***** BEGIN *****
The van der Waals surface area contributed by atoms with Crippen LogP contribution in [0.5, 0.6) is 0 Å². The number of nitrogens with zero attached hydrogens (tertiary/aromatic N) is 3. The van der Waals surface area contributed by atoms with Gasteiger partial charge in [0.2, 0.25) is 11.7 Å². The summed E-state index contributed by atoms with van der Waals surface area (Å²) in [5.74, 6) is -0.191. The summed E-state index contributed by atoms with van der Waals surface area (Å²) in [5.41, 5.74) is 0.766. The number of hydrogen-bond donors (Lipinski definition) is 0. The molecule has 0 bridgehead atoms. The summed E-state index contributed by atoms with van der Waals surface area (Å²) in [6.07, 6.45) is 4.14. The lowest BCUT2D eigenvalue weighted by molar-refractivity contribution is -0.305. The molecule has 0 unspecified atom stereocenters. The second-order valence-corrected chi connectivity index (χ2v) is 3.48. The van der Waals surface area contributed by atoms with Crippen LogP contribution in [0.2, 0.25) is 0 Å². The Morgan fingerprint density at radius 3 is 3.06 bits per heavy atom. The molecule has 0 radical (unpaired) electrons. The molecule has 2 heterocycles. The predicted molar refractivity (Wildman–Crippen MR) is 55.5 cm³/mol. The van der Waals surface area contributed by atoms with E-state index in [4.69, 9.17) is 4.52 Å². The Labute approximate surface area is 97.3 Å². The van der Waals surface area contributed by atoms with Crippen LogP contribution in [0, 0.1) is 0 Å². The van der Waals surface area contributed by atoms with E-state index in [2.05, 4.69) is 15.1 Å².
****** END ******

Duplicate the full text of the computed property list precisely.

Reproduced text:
The van der Waals surface area contributed by atoms with Crippen LogP contribution in [0.5, 0.6) is 0 Å². The number of nitrogens with zero attached hydrogens (tertiary/aromatic N) is 3. The van der Waals surface area contributed by atoms with Gasteiger partial charge in [0.2, 0.25) is 11.7 Å². The summed E-state index contributed by atoms with van der Waals surface area (Å²) in [5.74, 6) is -0.191. The summed E-state index contributed by atoms with van der Waals surface area (Å²) in [5.41, 5.74) is 0.766. The number of hydrogen-bond donors (Lipinski definition) is 0. The molecule has 0 bridgehead atoms. The summed E-state index contributed by atoms with van der Waals surface area (Å²) in [6.07, 6.45) is 4.14. The lowest BCUT2D eigenvalue weighted by molar-refractivity contribution is -0.305. The molecule has 0 unspecified atom stereocenters. The second-order valence-corrected chi connectivity index (χ2v) is 3.48. The van der Waals surface area contributed by atoms with Crippen LogP contribution in [0.2, 0.25) is 0 Å². The Morgan fingerprint density at radius 3 is 3.06 bits per heavy atom. The molecule has 0 radical (unpaired) electrons. The molecule has 2 heterocycles. The predicted molar refractivity (Wildman–Crippen MR) is 55.5 cm³/mol. The van der Waals surface area contributed by atoms with E-state index in [4.69, 9.17) is 4.52 Å². The Labute approximate surface area is 97.3 Å². The van der Waals surface area contributed by atoms with Crippen LogP contribution in [0, 0.1) is 0 Å². The van der Waals surface area contributed by atoms with E-state index in [2.05, 4.69) is 15.1 Å².